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What was it like growing up in Italy?

Growing up was quite hard as a black person. I was born in the early 90s, and my parent's generation was considered to be the first group of immigrants that arrived in Italy, so that alone can give you an idea of what sort of vibe was going on.


There was a point in my life where I was going through an identity crisis, not knowing where I belonged. I wasn't seen as Italian because of the complexion of my skin, despite being born there. I wasn't seen as Nigerian because the Nigerian community felt I lacked cultural understanding. These unfavourable experiences have taught me a lot and have made me the person I am today.  I embrace both cultures - I consider myself Afro-Italian.


What are your thoughts on the portrayal of black people in photography?

I would love to photograph more people of colour positively. I feel we’re underrepresented in society, and I firmly believe that it’s the artist’s job to highlight these problems.


When did you first pick up the camera?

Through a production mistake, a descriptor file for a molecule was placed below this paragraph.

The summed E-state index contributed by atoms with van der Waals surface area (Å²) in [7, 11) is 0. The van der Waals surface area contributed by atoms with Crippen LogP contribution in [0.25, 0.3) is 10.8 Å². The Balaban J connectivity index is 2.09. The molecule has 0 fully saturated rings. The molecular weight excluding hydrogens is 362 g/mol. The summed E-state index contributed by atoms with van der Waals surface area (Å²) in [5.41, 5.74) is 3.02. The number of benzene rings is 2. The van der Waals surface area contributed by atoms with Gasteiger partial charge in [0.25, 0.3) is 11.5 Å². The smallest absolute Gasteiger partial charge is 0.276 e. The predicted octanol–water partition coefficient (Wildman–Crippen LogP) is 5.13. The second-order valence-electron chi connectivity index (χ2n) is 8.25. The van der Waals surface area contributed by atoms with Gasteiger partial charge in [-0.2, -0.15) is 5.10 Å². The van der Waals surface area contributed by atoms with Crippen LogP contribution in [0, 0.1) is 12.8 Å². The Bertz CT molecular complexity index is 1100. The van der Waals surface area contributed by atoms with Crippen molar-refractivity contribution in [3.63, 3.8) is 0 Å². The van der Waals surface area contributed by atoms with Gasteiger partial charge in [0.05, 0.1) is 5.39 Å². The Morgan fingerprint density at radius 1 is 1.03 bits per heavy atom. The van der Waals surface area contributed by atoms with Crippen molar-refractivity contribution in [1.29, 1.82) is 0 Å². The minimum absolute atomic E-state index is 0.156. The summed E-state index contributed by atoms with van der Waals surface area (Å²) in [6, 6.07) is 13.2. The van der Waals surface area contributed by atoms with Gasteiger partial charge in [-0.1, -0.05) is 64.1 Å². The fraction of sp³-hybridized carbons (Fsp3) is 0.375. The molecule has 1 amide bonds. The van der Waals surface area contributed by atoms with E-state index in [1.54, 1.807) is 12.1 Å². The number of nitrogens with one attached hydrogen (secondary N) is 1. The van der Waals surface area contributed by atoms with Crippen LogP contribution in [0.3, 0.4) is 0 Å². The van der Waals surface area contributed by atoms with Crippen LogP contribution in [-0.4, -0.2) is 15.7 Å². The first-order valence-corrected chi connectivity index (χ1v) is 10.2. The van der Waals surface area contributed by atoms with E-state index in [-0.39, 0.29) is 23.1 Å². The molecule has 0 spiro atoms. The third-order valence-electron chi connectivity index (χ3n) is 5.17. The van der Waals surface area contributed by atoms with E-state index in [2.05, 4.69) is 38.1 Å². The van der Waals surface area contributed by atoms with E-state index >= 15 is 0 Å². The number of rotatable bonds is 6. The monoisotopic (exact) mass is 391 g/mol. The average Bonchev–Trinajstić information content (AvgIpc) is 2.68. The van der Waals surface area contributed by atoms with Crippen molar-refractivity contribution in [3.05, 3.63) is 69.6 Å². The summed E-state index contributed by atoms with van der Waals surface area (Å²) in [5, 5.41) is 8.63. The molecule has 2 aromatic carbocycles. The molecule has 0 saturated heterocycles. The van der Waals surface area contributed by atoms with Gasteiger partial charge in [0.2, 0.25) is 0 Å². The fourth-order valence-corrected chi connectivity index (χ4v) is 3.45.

In high school. Before photography, I used to paint. I was never a great fan of photographs, I used to think that photography wasn’t a form of art and that photographers were not “real” artists. It wasn’t until my photography tutor asked us to do a school project -  I chose to take photographs at my dad's friends wedding - this experience alone changed my view about photography. I realized then that photography wasn’t just taking pictures, but had something more to offer.  


What advice would you give to your teenage self?

Shoot More! And have more confidence in your work.


"I wasn't seen as Italian because of the complexion of my skin, despite being born there."

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